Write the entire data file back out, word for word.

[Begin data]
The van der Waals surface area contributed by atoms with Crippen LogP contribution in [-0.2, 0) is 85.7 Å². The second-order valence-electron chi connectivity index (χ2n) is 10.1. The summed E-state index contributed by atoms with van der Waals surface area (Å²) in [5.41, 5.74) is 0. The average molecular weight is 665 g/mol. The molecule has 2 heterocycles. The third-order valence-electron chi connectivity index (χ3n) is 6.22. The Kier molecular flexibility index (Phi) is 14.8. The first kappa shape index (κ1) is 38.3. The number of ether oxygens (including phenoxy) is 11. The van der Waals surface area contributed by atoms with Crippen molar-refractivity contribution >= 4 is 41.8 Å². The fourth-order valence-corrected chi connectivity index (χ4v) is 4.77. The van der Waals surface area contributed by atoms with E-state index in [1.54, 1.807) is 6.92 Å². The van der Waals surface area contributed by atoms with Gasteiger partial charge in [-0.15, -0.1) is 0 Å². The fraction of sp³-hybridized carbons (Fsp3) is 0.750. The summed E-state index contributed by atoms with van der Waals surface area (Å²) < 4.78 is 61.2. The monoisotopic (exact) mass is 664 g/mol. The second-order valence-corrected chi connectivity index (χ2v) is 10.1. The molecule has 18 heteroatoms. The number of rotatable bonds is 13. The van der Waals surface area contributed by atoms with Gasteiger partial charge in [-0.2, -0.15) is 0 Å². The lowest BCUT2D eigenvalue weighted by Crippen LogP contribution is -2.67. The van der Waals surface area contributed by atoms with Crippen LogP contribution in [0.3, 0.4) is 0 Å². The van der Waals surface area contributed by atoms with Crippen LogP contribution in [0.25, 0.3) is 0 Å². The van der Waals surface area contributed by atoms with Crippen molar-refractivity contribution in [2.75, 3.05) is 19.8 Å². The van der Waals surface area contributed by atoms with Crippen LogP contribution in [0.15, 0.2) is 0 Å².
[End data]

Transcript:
The van der Waals surface area contributed by atoms with Crippen LogP contribution in [-0.2, 0) is 85.7 Å². The second-order valence-electron chi connectivity index (χ2n) is 10.1. The summed E-state index contributed by atoms with van der Waals surface area (Å²) in [5.41, 5.74) is 0. The average molecular weight is 665 g/mol. The molecule has 2 heterocycles. The third-order valence-electron chi connectivity index (χ3n) is 6.22. The Kier molecular flexibility index (Phi) is 14.8. The first kappa shape index (κ1) is 38.3. The number of ether oxygens (including phenoxy) is 11. The van der Waals surface area contributed by atoms with Crippen molar-refractivity contribution >= 4 is 41.8 Å². The fourth-order valence-corrected chi connectivity index (χ4v) is 4.77. The van der Waals surface area contributed by atoms with E-state index in [1.54, 1.807) is 6.92 Å². The van der Waals surface area contributed by atoms with Gasteiger partial charge in [-0.15, -0.1) is 0 Å². The fraction of sp³-hybridized carbons (Fsp3) is 0.750. The summed E-state index contributed by atoms with van der Waals surface area (Å²) < 4.78 is 61.2. The monoisotopic (exact) mass is 664 g/mol. The second-order valence-corrected chi connectivity index (χ2v) is 10.1. The molecule has 18 heteroatoms. The number of rotatable bonds is 13. The van der Waals surface area contributed by atoms with Gasteiger partial charge in [-0.2, -0.15) is 0 Å². The lowest BCUT2D eigenvalue weighted by Crippen LogP contribution is -2.67. The van der Waals surface area contributed by atoms with Crippen LogP contribution in [0.3, 0.4) is 0 Å². The van der Waals surface area contributed by atoms with Crippen LogP contribution in [0.25, 0.3) is 0 Å². The van der Waals surface area contributed by atoms with Crippen molar-refractivity contribution in [2.75, 3.05) is 19.8 Å². The van der Waals surface area contributed by atoms with Crippen LogP contribution in [0.15, 0.2) is 0 Å².